We must not forget to mention the Stuffed Jalapenos, which were not at all as expected, in that they were inspiring and unique. Stuffed with a smooth peanut butter mixture, and garnished with golden raisins and feta, the Stuffed Jalapenos were a surprise, a spicy sweet treat. To be honest, had the menu said they contained peanut butter we probably would not have tried them. (but that still doesn't justify the non-disclosure of the peanuts by menu or waitstaff)
Stuffed Jalapenos
Bring on the Charcuterie! 
Instead of choosing one of their several main course meat offerings, we opted to go big and order both the Butcher Sampler, and the Sausage Sampler to share, and James chose the Coal Fired Sweet Potatoes, and Skillet Cornbread, as sides. 
The Butcher Sampler, a platter of house preserved meats served cold, was our primary choice, the offering included Turkey Braunschweiger, Texas Wild Boar Ham, Red Wattle Sausage, Rooster Terrine, and Wild Boar Head Cheese. Of all the items the Head Cheese, which is what sold the sampler, and the Braunschweiger, were our favorites; though the Braunschweiger, in it's luxuriously smooth texture, was very rich - half the amount of it would have sufficed (but then, these platters are meant to be shared among a table, so...). While the various accompaniments, pickled and crunchy, clearly have their place in cutting the heaviness of the fat on the tongue and cleaning the palate a bit, to make way for each new selection, every item is worthy of naked enjoyment.
Butcher Sampler Left to Right: Rooster Terrine, Wild Boar Head Cheese, Texas Wild Boar Ham, Red Wattle Sausage, Turkey Braunschweiger - served with crisps
A quick primer on some "strange" things: Braunschweiger - a liverwusrt, a pâté made of mashed livers Head Cheese - made from boiling pieces of the head, feet and/or tongue of an animal until it is jellied and then formed into a loaf. Terrine - a pressed loaf of loosely chopped meat. 
James' pick, The Sausage Sampler, a trio of house smoked sausages: Wild Boar Hot Link, Texas Beef Link, and Berkshire Pork & Cheddar, is an experience. A plate with three large juicy sausages with a very spicy Dijon English mustard called Zataran to be paired with the Wild Boar, and other sauces and veggie mixtures. A plate of smoked meat to behold.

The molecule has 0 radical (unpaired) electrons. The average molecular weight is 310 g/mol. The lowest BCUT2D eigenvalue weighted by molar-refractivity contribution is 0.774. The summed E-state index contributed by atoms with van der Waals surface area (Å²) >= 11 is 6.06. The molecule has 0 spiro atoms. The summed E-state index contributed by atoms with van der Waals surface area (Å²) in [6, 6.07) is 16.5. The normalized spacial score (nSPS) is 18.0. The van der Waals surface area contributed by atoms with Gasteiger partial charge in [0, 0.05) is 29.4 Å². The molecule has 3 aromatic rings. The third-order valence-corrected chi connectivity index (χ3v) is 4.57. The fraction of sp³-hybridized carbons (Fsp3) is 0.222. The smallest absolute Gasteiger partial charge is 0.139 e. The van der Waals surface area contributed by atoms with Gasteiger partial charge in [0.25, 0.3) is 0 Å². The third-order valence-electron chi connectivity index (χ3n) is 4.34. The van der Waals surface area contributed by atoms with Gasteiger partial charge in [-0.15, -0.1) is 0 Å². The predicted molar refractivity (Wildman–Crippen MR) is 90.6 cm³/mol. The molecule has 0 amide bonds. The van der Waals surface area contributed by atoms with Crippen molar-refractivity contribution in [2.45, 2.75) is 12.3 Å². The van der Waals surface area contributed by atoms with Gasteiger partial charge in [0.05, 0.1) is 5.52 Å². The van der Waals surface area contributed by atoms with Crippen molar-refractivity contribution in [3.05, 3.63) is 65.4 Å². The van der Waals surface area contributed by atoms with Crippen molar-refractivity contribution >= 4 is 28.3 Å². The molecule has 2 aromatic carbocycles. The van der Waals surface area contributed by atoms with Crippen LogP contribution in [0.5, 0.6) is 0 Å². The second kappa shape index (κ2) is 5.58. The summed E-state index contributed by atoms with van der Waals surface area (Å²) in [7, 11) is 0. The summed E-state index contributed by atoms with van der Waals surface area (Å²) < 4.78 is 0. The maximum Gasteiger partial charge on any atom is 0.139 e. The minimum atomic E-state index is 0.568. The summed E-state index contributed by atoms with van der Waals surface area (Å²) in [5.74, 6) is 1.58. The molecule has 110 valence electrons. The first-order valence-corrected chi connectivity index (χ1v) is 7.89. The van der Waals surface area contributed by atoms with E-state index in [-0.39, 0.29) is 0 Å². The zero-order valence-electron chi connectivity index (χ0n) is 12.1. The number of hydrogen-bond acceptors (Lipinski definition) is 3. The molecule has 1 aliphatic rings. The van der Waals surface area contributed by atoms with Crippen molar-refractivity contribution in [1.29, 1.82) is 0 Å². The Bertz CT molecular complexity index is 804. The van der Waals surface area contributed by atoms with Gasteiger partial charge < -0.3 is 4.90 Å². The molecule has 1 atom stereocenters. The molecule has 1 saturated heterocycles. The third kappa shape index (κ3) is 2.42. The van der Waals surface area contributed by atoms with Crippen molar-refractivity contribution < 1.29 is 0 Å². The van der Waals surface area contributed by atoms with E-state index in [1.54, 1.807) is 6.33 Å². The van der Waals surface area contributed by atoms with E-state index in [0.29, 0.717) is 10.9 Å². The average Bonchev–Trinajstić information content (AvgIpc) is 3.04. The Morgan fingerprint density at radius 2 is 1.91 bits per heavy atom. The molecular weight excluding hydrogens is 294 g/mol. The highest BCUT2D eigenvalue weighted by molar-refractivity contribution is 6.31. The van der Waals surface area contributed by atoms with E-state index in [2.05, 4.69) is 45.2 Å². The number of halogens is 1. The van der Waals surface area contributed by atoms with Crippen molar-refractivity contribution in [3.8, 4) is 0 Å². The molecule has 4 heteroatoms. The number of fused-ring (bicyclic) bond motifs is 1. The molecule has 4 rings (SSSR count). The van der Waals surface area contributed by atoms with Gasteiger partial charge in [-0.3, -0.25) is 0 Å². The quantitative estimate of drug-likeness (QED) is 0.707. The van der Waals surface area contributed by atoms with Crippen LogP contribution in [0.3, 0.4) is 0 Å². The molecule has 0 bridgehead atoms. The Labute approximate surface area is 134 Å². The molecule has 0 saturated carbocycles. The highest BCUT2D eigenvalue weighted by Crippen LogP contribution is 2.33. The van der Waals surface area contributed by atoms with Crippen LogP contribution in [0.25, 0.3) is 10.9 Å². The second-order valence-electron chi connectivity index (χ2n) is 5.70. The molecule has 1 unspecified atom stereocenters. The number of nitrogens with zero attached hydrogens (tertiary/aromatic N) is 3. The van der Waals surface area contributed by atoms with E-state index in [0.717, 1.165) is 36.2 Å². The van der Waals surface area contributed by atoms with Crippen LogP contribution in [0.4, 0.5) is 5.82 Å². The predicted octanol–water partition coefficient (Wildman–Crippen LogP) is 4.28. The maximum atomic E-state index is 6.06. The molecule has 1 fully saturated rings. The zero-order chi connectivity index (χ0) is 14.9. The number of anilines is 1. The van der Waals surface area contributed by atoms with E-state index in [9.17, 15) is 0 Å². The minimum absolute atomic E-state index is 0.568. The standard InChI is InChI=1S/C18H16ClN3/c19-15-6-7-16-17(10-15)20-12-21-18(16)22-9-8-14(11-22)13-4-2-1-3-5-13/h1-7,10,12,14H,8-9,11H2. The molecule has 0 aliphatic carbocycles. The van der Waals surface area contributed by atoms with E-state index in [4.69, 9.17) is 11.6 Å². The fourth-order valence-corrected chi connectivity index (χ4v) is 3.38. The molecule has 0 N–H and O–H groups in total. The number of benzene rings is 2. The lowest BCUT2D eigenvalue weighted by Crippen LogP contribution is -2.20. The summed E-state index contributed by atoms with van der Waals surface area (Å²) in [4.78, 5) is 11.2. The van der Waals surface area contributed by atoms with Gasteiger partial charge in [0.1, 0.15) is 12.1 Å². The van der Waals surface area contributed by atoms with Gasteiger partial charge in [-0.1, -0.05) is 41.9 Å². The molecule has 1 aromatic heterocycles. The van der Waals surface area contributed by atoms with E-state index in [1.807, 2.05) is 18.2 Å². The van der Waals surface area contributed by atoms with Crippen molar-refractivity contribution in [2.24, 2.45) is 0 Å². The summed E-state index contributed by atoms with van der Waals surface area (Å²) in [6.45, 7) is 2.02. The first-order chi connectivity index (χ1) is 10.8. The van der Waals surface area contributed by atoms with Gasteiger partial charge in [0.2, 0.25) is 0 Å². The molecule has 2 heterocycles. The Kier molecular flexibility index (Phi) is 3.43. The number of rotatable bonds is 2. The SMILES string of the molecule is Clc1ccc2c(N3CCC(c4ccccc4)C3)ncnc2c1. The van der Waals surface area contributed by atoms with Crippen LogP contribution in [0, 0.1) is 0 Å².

Of all the offerings the Wild Boar Hot Link turned out to be both his, and our, favourite. A nice balance between the smooth cheesy Pork & Cheddar, and the Beef. We both found the Pork to be a bit gamier than we anticipated (at first thinking it the Boar), but nonetheless delicious.
Sausage Sampler
The sides James ordered only got enough of a taste from us to ascertain that they were indeed very, very, good. As he liberally spread the smooth mapley buttery mixture onto his large skillet corn bread, we lusted after it, cursing our midsection. The Coal Fired Sweet Potatoes were topped with a sweet pecan gratin covering a perfectly smooth and buttery interior encased in a charred skin. The mouth salivates at the memory.
Skillet Cornbread
Coal Fired Sweet Potatoes
This amount of food was far more than enough for two people, half of each sausage came back to the hotel room with us and James was forbidden to order dessert, because while it may not look like it based on this eating experience, we are on a diet - a high protein, low-carb/gluten diet, so this restaurant fit nicely into our diet). Otherwise we would have welcomed the dessert menu, which looked amazing, with open arms and drooling mouth. 
Bottom line, if you love smoked meat, or meat in general, beer, and bourbon. A good atmosphere and new eating experiences, check out Butcher and The Boar next time you visit Minneapolis.

Wednesday, October 17, 2012

In Love With New York City

It's been awhile...but we're still recalling our road trip, the latter half which was in June, but we figured we'd better get to it before we start writing about our new the owner of a 40 acre farm.